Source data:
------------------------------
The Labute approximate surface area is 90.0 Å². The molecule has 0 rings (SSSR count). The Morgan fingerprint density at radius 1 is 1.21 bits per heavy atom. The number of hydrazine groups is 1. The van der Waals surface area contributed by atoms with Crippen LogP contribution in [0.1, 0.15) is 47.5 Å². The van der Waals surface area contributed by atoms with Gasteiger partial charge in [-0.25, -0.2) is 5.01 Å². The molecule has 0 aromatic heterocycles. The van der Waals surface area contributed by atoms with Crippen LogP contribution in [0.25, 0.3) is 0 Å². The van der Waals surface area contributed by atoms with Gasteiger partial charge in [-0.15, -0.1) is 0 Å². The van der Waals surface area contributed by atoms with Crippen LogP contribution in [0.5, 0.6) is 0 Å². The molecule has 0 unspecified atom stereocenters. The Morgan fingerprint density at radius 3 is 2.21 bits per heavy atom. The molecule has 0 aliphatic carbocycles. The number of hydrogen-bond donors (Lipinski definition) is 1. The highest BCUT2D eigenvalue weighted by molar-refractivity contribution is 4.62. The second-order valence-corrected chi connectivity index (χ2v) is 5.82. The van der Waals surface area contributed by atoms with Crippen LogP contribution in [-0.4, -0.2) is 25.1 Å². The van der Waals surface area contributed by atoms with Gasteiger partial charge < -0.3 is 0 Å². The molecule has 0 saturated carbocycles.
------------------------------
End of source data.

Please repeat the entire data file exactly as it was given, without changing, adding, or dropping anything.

The Labute approximate surface area is 90.0 Å². The molecule has 0 rings (SSSR count). The Morgan fingerprint density at radius 1 is 1.21 bits per heavy atom. The number of hydrazine groups is 1. The van der Waals surface area contributed by atoms with Crippen LogP contribution in [0.1, 0.15) is 47.5 Å². The van der Waals surface area contributed by atoms with Gasteiger partial charge in [-0.25, -0.2) is 5.01 Å². The molecule has 0 aromatic heterocycles. The van der Waals surface area contributed by atoms with Crippen LogP contribution in [0.25, 0.3) is 0 Å². The van der Waals surface area contributed by atoms with Gasteiger partial charge in [-0.15, -0.1) is 0 Å². The van der Waals surface area contributed by atoms with Crippen LogP contribution in [0.5, 0.6) is 0 Å². The molecule has 0 unspecified atom stereocenters. The Morgan fingerprint density at radius 3 is 2.21 bits per heavy atom. The molecule has 0 aliphatic carbocycles. The number of hydrogen-bond donors (Lipinski definition) is 1. The highest BCUT2D eigenvalue weighted by molar-refractivity contribution is 4.62. The second-order valence-corrected chi connectivity index (χ2v) is 5.82. The van der Waals surface area contributed by atoms with Crippen LogP contribution in [-0.4, -0.2) is 25.1 Å². The van der Waals surface area contributed by atoms with Gasteiger partial charge < -0.3 is 0 Å². The molecule has 0 saturated carbocycles.